So, you’ve decided on your cabinetry and appliances but how much though have you given to the flooring in your kitchen design? It’s usually one of the biggest surface areas in the room, so it’s wise to think carefully when selecting it. It will need to work on many levels – it’s wise to consider durability, safety and ease of cleaning – and of course, it should look great, so it’s important to give it consideration alongside your cabinetry.
To achieve a harmonious feel, it’s important that your floor works together with the rest of your kitchen so think carefully about what might work best with the look and material of your cupboards as well as the overall feel you want to achieve for the room. Materials such as quality wood timber or an on-trend matt porcelain will look great in modern schemes, while natural limestone or slate tiles and warm engineered wood planks suit more traditional designs. At the moment, polished concrete, which gives a chic, industrial edge is a popular, contemporary flooring material.
If you have an open plan kitchen design, you could run the same floor throughout to visually link different areas - dining, cooking and seating. Indeed, some flooring can even be used outside, giving you the option of continuing the same flooring out into the garden. Add rugs in seating areas for extra comfort. Another option is to create distinctive zones by using two or more materials such as stone tiles in the cooking area with wood in dining spaces.
Remember to budget for all fitting costs and extra expenses for floor levelling, fixatives and grouts and if you’re planning to fit underfloor heating, do check it is compatible with your chosen floor surface before you buy.
What are your options?
One of the most common choices for kitchens, stone comes in a huge variety of sizes, material, colours and textures. Choices include natural limestones, granites and slates, stylish modern ceramics and hardwearing porcelains. All are durable and easy to clean but do double check your chosen slabs are treated before laying to avoid staining at a later date. Natural stones will also need resealing once every few years depending on how high the traffic is in the room.
Warm and welcoming underfoot, solid wood will need careful treating and maintenance to make sure it doesn’t warp as it is less resistant to water damage. If you are sold on solid wood, or want to keep original floorboards in a period property then it might be a good idea to have a different floor in areas, such as by the sink and laundry area that are subject to more water being splashed. Although at first glance it looks just like solid wood, engineered planks are made up from two or three layers bonded together. This allows the floor to be a little more flexible and resistant to changes in temperature and humidity making it a good choice for kitchens, bathrooms and cloakrooms. The thicker the top layer of wood, the more hard-wearing it will be – look for thicknesses of 3mm and upward.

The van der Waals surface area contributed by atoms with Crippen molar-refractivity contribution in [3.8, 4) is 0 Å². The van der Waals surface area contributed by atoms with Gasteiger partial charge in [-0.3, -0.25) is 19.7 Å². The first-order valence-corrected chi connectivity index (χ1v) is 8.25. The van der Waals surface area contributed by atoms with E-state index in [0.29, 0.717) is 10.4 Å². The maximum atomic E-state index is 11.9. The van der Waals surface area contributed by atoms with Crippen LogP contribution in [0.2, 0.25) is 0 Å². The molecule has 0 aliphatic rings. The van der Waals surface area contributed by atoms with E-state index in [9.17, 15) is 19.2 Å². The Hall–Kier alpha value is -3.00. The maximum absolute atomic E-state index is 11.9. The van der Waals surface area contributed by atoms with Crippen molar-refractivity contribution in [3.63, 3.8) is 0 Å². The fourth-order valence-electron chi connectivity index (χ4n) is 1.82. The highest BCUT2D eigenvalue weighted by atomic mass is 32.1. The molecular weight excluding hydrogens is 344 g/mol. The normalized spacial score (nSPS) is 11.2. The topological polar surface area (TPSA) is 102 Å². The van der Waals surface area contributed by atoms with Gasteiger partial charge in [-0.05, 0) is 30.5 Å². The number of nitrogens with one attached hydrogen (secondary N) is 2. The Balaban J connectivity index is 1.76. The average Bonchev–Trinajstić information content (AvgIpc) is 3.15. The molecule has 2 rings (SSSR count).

Available in planks, which fit together for easy installation, laminate flooring is a good-looking alternative to wood and stone if you’re on a budget. Make sure you choose a laminate that is OK to use in a kitchen as some are not suitable in damp environments.
Vinyl comes in both rolls and tiles and is a hardwearing, budget choice and easy to keep clean. While your memories of vinyl might be of cheap black and white tiles or faux wood rolls, manufacturing and production process have improved hugely and there are now many quality designs available so it’s a good value and practical choice.
- Top Tips
- Prevent wear and tear by adding protective pads to the feet of freestanding pieces.
- Place doormats by all external doors.
- Consider the suitability of your material with underfloor heating.
Make sure your sub floor is properly prepared. If it isn’t you could end up with a substandard surface subject to cracks and movement, If your floor isn’t flat your builder or tiler will probably need to use a levelling compound to ensure a smooth finish. If you’re covering an open-plan kitchen space where children and animals will be on a regular basis then consider safety carefully. The smoother the floor, the more slippery it will probably be so one with a slip-resistant coating or a honed stone surface is a good idea.
You don’t have to confine yourself to one material for your floor. Think about mixing it up using durable, easy-clean flooring such as porcelain or ceramic in cooking zones and warmer laminate or wood in living and dining spaces.
Once you’ve chosen your material then start to think about the pattern of your tiles or planks. Sketch out ideas to see what might look best and talk to your builder about options such as laying tiles diagonally in a smaller room to give the illusion of space. You can also use visual trickery by laying boards widthways to make narrow rooms appear wider or use large-format tiles or sheet vinyl or rubber to make compact rooms look bigger.
Finally, prevent wear and tear by adding protective pads to the feet of freestanding pieces and placing doormats by all external doors. For tiled floors, pick an mould-resistant grout in a darker shade so it doesn’t show the dirt so much.
Ready to start designing? Speak with one of our design experts in your local Harvey Jones showroom now by calling 0800 389 6938, or request an appointment by clicking here.